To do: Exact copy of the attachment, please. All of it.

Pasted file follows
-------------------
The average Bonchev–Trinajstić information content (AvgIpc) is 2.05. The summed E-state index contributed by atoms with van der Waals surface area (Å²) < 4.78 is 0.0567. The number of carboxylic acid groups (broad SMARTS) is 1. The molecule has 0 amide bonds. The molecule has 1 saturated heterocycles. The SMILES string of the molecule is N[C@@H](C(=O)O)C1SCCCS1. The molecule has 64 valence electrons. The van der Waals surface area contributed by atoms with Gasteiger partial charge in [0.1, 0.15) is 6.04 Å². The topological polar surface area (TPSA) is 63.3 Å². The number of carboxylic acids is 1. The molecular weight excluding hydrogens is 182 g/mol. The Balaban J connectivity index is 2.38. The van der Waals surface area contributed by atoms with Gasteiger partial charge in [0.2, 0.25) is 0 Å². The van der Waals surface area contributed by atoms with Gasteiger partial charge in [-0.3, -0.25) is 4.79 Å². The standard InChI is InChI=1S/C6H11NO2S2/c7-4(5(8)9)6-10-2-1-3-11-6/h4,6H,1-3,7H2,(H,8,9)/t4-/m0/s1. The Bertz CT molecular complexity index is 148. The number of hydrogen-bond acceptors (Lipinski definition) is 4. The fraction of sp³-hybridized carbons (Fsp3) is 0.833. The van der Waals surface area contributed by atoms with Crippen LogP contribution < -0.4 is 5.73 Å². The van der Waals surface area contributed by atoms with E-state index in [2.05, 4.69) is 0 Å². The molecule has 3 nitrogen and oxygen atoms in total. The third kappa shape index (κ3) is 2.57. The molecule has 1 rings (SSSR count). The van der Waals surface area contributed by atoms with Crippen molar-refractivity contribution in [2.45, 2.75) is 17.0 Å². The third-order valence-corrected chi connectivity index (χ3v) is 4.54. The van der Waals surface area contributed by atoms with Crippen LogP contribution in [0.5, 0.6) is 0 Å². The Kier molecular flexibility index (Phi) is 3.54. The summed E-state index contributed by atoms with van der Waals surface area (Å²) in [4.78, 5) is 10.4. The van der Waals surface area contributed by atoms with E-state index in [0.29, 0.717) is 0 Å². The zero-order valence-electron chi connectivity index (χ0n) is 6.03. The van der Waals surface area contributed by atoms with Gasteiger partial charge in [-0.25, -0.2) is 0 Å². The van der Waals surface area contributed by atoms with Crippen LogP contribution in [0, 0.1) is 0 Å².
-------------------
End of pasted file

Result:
The average Bonchev–Trinajstić information content (AvgIpc) is 2.05. The summed E-state index contributed by atoms with van der Waals surface area (Å²) < 4.78 is 0.0567. The number of carboxylic acid groups (broad SMARTS) is 1. The molecule has 0 amide bonds. The molecule has 1 saturated heterocycles. The SMILES string of the molecule is N[C@@H](C(=O)O)C1SCCCS1. The molecule has 64 valence electrons. The van der Waals surface area contributed by atoms with Gasteiger partial charge in [0.1, 0.15) is 6.04 Å². The topological polar surface area (TPSA) is 63.3 Å². The number of carboxylic acids is 1. The molecular weight excluding hydrogens is 182 g/mol. The Balaban J connectivity index is 2.38. The van der Waals surface area contributed by atoms with Gasteiger partial charge in [0.2, 0.25) is 0 Å². The van der Waals surface area contributed by atoms with Gasteiger partial charge in [-0.3, -0.25) is 4.79 Å². The standard InChI is InChI=1S/C6H11NO2S2/c7-4(5(8)9)6-10-2-1-3-11-6/h4,6H,1-3,7H2,(H,8,9)/t4-/m0/s1. The Bertz CT molecular complexity index is 148. The number of hydrogen-bond acceptors (Lipinski definition) is 4. The fraction of sp³-hybridized carbons (Fsp3) is 0.833. The van der Waals surface area contributed by atoms with Crippen LogP contribution < -0.4 is 5.73 Å². The van der Waals surface area contributed by atoms with E-state index in [2.05, 4.69) is 0 Å². The molecule has 3 nitrogen and oxygen atoms in total. The third kappa shape index (κ3) is 2.57. The molecule has 1 rings (SSSR count). The van der Waals surface area contributed by atoms with Crippen molar-refractivity contribution in [2.45, 2.75) is 17.0 Å². The third-order valence-corrected chi connectivity index (χ3v) is 4.54. The van der Waals surface area contributed by atoms with Crippen LogP contribution in [0.5, 0.6) is 0 Å². The Kier molecular flexibility index (Phi) is 3.54. The summed E-state index contributed by atoms with van der Waals surface area (Å²) in [4.78, 5) is 10.4. The van der Waals surface area contributed by atoms with E-state index in [0.29, 0.717) is 0 Å². The zero-order valence-electron chi connectivity index (χ0n) is 6.03. The van der Waals surface area contributed by atoms with Gasteiger partial charge in [-0.25, -0.2) is 0 Å². The van der Waals surface area contributed by atoms with Crippen LogP contribution in [0, 0.1) is 0 Å².